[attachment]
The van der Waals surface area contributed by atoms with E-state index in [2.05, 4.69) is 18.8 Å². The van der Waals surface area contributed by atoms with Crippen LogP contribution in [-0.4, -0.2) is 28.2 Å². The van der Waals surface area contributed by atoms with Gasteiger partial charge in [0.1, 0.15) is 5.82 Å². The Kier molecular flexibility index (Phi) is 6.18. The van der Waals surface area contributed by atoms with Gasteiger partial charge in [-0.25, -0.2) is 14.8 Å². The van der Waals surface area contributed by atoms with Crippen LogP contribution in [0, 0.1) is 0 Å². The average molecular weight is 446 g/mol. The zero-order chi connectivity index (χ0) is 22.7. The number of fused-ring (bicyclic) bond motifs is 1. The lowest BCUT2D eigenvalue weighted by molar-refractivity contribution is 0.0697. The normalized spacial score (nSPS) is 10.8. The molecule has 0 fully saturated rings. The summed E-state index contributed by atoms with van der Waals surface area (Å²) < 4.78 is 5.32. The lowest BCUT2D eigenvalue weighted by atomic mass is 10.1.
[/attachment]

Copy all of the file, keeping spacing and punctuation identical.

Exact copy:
The van der Waals surface area contributed by atoms with E-state index in [2.05, 4.69) is 18.8 Å². The van der Waals surface area contributed by atoms with Crippen LogP contribution in [-0.4, -0.2) is 28.2 Å². The van der Waals surface area contributed by atoms with Gasteiger partial charge in [0.1, 0.15) is 5.82 Å². The Kier molecular flexibility index (Phi) is 6.18. The van der Waals surface area contributed by atoms with Gasteiger partial charge in [-0.25, -0.2) is 14.8 Å². The van der Waals surface area contributed by atoms with Crippen LogP contribution in [0, 0.1) is 0 Å². The average molecular weight is 446 g/mol. The zero-order chi connectivity index (χ0) is 22.7. The number of fused-ring (bicyclic) bond motifs is 1. The lowest BCUT2D eigenvalue weighted by molar-refractivity contribution is 0.0697. The normalized spacial score (nSPS) is 10.8. The molecule has 0 fully saturated rings. The summed E-state index contributed by atoms with van der Waals surface area (Å²) < 4.78 is 5.32. The lowest BCUT2D eigenvalue weighted by atomic mass is 10.1.